پرونده سازی خدمات صنعتی: ارائه خدمات و فرآیندهای تطبیقی
|کد مقاله||سال انتشار||مقاله انگلیسی||ترجمه فارسی||تعداد کلمات|
|11410||2004||12 صفحه PDF||سفارش دهید||محاسبه نشده|
Publisher : Elsevier - Science Direct (الزویر - ساینس دایرکت)
Journal : International Journal of Production Economics, Volume 89, Issue 3, 18 June 2004, Pages 309–320
Firms using industrial goods as a resource in their own operations need support and services to maintain an efficient use of these resources. Education, spare parts and maintenance are just some examples of services required by many industrial customers. These services make up a large part of many industrial companies purchase budget, but, even more importantly, for the supplier these services often make up a substantial proportion of the company's profit. There is also a trend towards the integration of goods and services. However, there is little help available on strategies for the efficient supply or manufacture of such services. An operations strategy should not be limited to supporting just new sales if the after-sales market of industrial services has a large impact on the company's competitive advantage. A complete operations strategy should therefore be linked not only to the marketing strategy, but also to a service strategy of the company.
Industrial service is becoming increasingly important to manufacturing firms for a number of reasons. To improve profitability it is not enough to sell just a product; the real impact on profitability comes from exploiting downstream opportunities, by providing the customers with products such as financing, maintenance, spare parts and consumables (Knecht et al., 1993; Wise and Baumgartner, 1999). Since the majority of manufacturing companies (with industrial customers) not only deliver a tangible product but also serve an after-sales service market, there is a need to ensure that the operations strategy not only supports the new product sales, but also conforms to the after-sales service supply. Thus, it is essential to understand and appreciate how the industrial service operations of the firm are related to its manufacturing processes. Strategy development within the service operations area draws on manufacturing operations management ideas to some extent. However, there are some distinct differences between manufacturing and services. Still, Schmenner (1986, p. 32) states: “service managers who claim that their operations are unique may be left in the dust by those who see their operations as more generic”. Thus, there is a need for a structured approach for the strategic positioning of service operations. The positioning of manufacturing processes relative product and market characteristics, as suggested by Finch and Luebbe (1995) and Goffin and New (2001)) through the product–process matrix, has been transferred to the service arena, most notably through the customer contact model by Chase (1981), the service process matrix by Schmenner (1986), and the classification schemes by Silvestro et al. (1992), Kellogg and Nie (1995) and Buzacott (2000).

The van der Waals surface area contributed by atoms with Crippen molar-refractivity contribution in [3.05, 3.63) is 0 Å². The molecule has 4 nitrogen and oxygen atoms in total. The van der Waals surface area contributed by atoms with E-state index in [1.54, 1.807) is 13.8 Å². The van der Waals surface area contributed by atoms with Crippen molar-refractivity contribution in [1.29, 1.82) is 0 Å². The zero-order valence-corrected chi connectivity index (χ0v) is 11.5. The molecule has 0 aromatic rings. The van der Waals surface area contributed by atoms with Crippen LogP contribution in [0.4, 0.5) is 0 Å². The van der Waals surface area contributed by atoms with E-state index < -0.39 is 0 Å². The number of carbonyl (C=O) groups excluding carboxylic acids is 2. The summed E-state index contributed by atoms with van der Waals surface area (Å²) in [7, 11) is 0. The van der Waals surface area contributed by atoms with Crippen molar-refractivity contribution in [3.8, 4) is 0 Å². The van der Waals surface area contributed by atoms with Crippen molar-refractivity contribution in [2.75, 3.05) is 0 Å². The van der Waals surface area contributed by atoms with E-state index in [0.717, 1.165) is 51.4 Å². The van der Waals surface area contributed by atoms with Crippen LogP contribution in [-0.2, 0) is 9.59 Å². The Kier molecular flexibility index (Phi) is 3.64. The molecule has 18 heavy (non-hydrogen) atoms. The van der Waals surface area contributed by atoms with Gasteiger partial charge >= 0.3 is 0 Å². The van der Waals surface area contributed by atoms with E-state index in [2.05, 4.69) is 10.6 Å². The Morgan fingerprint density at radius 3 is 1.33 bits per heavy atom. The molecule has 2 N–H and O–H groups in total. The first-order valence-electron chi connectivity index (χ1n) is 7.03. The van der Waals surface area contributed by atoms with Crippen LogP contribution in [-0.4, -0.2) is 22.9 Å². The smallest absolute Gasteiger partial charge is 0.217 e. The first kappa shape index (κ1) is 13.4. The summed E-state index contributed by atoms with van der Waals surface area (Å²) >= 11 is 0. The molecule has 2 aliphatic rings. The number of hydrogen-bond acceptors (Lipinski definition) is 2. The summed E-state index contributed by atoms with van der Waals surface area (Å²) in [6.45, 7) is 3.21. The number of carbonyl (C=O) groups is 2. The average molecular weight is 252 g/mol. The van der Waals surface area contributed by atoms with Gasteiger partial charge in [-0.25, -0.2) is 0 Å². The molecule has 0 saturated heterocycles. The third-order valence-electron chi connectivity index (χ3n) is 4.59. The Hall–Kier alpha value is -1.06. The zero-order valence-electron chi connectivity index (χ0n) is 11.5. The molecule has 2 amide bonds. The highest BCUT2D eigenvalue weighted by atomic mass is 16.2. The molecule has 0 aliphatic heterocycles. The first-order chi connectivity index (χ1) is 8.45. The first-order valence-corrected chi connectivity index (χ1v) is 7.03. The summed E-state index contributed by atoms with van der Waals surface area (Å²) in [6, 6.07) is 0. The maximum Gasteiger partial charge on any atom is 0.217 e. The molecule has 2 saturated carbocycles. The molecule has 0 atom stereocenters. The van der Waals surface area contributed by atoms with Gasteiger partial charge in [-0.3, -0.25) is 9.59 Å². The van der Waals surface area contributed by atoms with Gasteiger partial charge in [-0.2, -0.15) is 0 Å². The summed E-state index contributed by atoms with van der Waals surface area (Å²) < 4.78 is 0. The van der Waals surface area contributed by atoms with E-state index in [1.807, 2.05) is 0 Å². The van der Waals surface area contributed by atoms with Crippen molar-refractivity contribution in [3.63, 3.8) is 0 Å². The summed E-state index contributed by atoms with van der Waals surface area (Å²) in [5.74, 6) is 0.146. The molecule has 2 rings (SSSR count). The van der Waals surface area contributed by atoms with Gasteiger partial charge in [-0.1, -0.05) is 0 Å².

نتیجه گیری انگلیسی
Industrial service is in general a profitable part of the business for manufacturing firms. Nevertheless, it is vital to understand the nature of the specific service that is offered to the market and its relationship to the design of the service process. A fit between the service offering and the service process is likely to lead to improved customer service as well as improved utilisation of the resources involved, and thus ultimately to improved competitive edge and profitability. In this paper, we have developed ISP, based on the product-profiling concept by Hill (2000), and drawing on the service literature and our experience from firms with pronounced industrial service operations. This framework allows for a more detailed analysis and prescription of the positioning and fit between service offerings and service processes than previous service operations frameworks that extend the product–process matrix by Hayes and Wheelwright (1979a). Our development approach is similar in that we borrow a concept from the manufacturing strategy arena and transfer it to a service operations setting. To illustrate the use and usefulness of the proposed framework we perform a positioning analysis in the ISP for three industrial services. An extension for further research is to develop a product-profiling concept for services in general, encompassing all types of services.